Edmund Husserl’s Understanding of Logic

Edmund Husserl’s Understanding of Logic

June 26, 2021 Off By Felso

Referring to the problems of logic in his main work, Logische Untersuchungen Mani (“Investigations in Logic”), Husserl begins by criticizing previous thought systems in this area.

According to him, covering a very large area, especially in the 19th century. The views put forward by movements such as positivism and nominalism are not suitable for solving logical problems. Although logic forms the basis of a normative doctrine, it is not itself a normative science. The laws of logic cannot be regarded as general rules. The laws of logic have some claims about existence, but not a single one of them can be valid in the field of duty.

In particular, the principle of non-contradiction does not mean that two contradictory propositions cannot be put forward, but that two contradictory situations cannot be found on a particular issue. However, the laws of logic are ideal and a priori, they have nothing to do with thought or judgment. The object that logic should examine is the ideally ordered content of the judgment. Because of this feature, it is wrong to associate logic with psychology and to consider it a branch of psychology.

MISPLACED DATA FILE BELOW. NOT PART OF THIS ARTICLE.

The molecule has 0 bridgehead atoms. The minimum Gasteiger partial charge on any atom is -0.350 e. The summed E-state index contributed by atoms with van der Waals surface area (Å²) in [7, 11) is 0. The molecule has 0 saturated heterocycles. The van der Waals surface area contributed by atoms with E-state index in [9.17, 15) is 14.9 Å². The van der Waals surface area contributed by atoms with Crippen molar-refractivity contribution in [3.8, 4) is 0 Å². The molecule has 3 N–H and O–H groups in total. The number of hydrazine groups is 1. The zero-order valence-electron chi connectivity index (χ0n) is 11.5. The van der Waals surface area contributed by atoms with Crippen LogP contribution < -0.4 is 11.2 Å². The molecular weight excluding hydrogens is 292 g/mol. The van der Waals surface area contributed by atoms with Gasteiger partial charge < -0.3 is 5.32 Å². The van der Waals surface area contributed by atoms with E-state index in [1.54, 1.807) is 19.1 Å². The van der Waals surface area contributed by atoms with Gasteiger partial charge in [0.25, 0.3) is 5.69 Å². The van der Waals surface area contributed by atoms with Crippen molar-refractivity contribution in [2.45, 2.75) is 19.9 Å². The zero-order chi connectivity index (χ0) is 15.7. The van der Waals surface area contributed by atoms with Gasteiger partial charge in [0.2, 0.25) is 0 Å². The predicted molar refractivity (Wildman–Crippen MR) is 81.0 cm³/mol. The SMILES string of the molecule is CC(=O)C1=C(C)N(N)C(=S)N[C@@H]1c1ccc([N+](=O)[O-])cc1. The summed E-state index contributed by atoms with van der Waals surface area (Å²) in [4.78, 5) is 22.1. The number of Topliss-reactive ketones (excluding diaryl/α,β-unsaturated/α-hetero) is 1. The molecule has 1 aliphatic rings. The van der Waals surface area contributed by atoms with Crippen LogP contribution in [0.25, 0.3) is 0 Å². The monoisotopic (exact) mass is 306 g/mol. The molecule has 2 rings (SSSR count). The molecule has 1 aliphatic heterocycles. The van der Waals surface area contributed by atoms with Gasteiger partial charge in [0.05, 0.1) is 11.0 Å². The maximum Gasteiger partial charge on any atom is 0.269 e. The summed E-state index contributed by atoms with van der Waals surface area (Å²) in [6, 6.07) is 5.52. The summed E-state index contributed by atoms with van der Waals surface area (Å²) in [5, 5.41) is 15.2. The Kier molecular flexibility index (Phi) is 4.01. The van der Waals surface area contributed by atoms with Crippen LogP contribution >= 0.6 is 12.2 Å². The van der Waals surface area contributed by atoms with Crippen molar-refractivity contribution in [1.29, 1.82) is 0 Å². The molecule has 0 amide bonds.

According to Husserl, there is a special field of signs that form the basis of logic. There is a connection between the theory that aims to explain this field and the grammar originating from philosophy. This connection, on the one hand, is also about mathematics. Husserl deeply influenced the philosophy of the 20th century with the phenomenology he developed, especially allowing Nicolai Harcmann to deal with this subject in terms of ontology. Phenomenology, which has led to the emergence of new views and interpretations in the fields of logic, psychology, mathematical logic, epistemology, aesthetics and morality, has been brought to the agenda again in recent years.

RESOURCES

1) Turkish and World Famous Encyclopedia; Anadolu Publishing
2) Encyclopedia of Philosophers; Cemil Sena
3) Contemporary Philosophy; prof. Dr. Bedia Stream